Amazon (Seattle, WA, USA; https://www.amazon.com/) is experimenting with an autonomous robot designed to collaborate with people.
Amazon isn’t alone. Other large logistics and warehousing operations also are testing these technologies, according to Tom Brennan, President of Artemis Vision (Denver, CO, USA; https://www.artemisvision.com/). “This seems on par with everybody,” he says. The robots, often called autonomous mobile robots (AMRs), are typically involved in moving products around a warehouse, such as bringing items to employees or machinery involved in packing orders, he explains.
However, unresolved questions remain about how to incorporate the use of these technologies into logistics operations in a cost effective and safe manner.
In Amazon’s case, the autonomous robot is called Proteus, and Amazon plans to incorporate it into the same physical spaces where people work. Using perception and navigation technology developed in-house, “the robot was built to be automatically directed to perform its work and move around employees—meaning it has no need to be confined to restricted areas,” as is currently the case, Amazon says in a news release.
While Amazon did not disclose the vision technologies that Proteus is equipped with, Brennan says many of these types of robots incorporate time-of-flight (ToF) based 3D vision.
Proteus will initially move GoCarts, which are tall, wheeled shelving systems, around the outbound area of its warehouses, which Amazon refers to as fulfillment centers. However, the goal is for the robot to bring the shelving units directly to employees situated at workstations in the fulfillment centers. Currently, employees move the shelving units around manually, Amazon says.
In the news release, Amazon also notes that it has been adding robotic automation to its logistics operations since its $775-million acquisition in 2012 of Kiva (Woburn, MA, USA), a robotics company, which the ecommerce giant renamed Amazon Robotics. "Robotics and advanced technology support how we manipulate, move, store, sort, pack, and identify goods in our customer fulfillment process," the company says in written answers to questions from Vision Systems Design.
The company has more than 185 fulfillment centers, including 50 of them that incorporate more than 520,000 individual robotic drive units, the company told VSD.
Brennan has at least one client organization that also is experimenting with autonomous robots.
However, he says that the technology has operational challenges that would need to be overcome before the robots could be used in a production environment. First, he says, they move slowly—more slowly than people—to ensure their safe use around humans. Second, when they detect an obstacle, they stop, leading to choke points in the movement of goods and orders through a warehouse. “People leave things around the warehouse, or stuff gets left in the way,” he explains. Unlike people, the robot can’t stop, move the obstruction, and then proceed; it waits for an employee to fix the problem.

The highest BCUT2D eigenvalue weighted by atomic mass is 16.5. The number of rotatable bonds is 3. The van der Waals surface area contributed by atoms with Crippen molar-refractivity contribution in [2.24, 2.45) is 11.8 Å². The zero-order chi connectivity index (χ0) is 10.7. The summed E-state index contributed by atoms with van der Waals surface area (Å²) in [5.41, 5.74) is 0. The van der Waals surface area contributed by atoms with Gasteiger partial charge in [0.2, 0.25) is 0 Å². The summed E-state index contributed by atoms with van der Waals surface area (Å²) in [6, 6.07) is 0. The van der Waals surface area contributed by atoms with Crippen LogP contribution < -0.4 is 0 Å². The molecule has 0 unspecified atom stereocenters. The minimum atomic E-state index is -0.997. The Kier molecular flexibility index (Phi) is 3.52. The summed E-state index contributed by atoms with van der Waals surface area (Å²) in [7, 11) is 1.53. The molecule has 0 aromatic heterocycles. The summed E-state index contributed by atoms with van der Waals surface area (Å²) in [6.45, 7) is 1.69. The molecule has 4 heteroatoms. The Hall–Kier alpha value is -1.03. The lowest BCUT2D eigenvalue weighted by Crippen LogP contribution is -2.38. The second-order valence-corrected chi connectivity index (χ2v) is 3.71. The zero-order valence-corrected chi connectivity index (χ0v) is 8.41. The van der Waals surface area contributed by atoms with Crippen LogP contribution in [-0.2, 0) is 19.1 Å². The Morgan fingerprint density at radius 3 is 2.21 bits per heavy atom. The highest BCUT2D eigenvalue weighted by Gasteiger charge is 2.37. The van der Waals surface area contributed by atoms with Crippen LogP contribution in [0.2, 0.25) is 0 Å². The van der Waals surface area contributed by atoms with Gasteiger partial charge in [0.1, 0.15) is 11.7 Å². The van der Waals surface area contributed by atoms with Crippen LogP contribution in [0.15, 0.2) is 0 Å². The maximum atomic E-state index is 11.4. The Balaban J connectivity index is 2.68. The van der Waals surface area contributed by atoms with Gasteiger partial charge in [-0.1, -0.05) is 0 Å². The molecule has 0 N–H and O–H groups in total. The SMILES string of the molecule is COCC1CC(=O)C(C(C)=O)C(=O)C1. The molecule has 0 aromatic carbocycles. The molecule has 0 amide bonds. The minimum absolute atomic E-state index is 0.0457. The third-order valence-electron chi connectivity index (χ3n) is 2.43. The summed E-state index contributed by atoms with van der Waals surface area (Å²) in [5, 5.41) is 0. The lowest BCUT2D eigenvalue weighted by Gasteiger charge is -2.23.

Another issue: most existing warehouse structures were not designed with aisles wide enough t accommodate the robots but designing larger aisles may not be cost-effective from the perspective of total overhead.
Other Automation Technology at Amazon
Amazon is not only experimenting with the autonomous and collaborative robot. In addition to Proteus, another robot Amazon discussed in the news release is called Cardinal, which the company describes as a “robotic workcell” that selects a package out of a pile, lifts it, reads the label, and places it in a GoCart. Cardinal was developed with a combination of computer vision and machine learning, Amazon notes without providing other details. The company is testing Cardinal with packages of up to 50 pounds and plans to deploy the technology in fulfillment centers in 2023.
Amazon also has been working to develop Amazon Robotics Identification (AR ID), which is a scanning capability involving computer vision and machine learning. AR ID would allow Amazon to automate a manual process in which employees pick up and then scan each package that arrives at their workstations.
With AR ID, Amazon says a freestanding camera system that runs at 120 fps automatically scans barcode labels as packages are handled by an employee working nearby. This process allows employees to handle packages with two hands, rather than holding a package in one hand and a barcode scanner in the other hand. "We believe this technology will help eliminate manual scanning, reducing the need for micro movements required for scanning," and thus improving employee safety, Amazons says.